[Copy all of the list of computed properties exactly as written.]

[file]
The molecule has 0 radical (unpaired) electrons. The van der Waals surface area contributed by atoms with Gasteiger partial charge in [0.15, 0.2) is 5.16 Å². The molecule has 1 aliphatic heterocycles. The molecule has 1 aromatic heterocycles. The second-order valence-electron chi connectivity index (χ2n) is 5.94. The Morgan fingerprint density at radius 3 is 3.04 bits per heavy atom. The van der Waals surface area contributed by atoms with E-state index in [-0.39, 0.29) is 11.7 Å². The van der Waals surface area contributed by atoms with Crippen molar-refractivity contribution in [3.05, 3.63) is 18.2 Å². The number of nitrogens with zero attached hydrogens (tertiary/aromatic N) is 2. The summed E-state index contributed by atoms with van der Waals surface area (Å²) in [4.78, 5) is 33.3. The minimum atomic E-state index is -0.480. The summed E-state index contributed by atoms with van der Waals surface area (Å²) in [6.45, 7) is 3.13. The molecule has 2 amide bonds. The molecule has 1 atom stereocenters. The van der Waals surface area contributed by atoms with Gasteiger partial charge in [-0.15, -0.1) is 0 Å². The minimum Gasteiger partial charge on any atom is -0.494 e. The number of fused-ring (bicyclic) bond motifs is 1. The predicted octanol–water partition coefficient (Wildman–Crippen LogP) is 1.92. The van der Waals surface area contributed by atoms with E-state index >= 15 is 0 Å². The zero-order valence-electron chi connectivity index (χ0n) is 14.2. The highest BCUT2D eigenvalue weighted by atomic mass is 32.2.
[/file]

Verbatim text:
The molecule has 0 radical (unpaired) electrons. The van der Waals surface area contributed by atoms with Gasteiger partial charge in [0.15, 0.2) is 5.16 Å². The molecule has 1 aliphatic heterocycles. The molecule has 1 aromatic heterocycles. The second-order valence-electron chi connectivity index (χ2n) is 5.94. The Morgan fingerprint density at radius 3 is 3.04 bits per heavy atom. The van der Waals surface area contributed by atoms with E-state index in [-0.39, 0.29) is 11.7 Å². The van der Waals surface area contributed by atoms with Crippen molar-refractivity contribution in [3.05, 3.63) is 18.2 Å². The number of nitrogens with zero attached hydrogens (tertiary/aromatic N) is 2. The summed E-state index contributed by atoms with van der Waals surface area (Å²) in [4.78, 5) is 33.3. The minimum atomic E-state index is -0.480. The summed E-state index contributed by atoms with van der Waals surface area (Å²) in [6.45, 7) is 3.13. The molecule has 2 amide bonds. The molecule has 1 atom stereocenters. The van der Waals surface area contributed by atoms with Gasteiger partial charge in [-0.15, -0.1) is 0 Å². The minimum Gasteiger partial charge on any atom is -0.494 e. The number of fused-ring (bicyclic) bond motifs is 1. The predicted octanol–water partition coefficient (Wildman–Crippen LogP) is 1.92. The van der Waals surface area contributed by atoms with E-state index >= 15 is 0 Å². The zero-order valence-electron chi connectivity index (χ0n) is 14.2. The highest BCUT2D eigenvalue weighted by atomic mass is 32.2.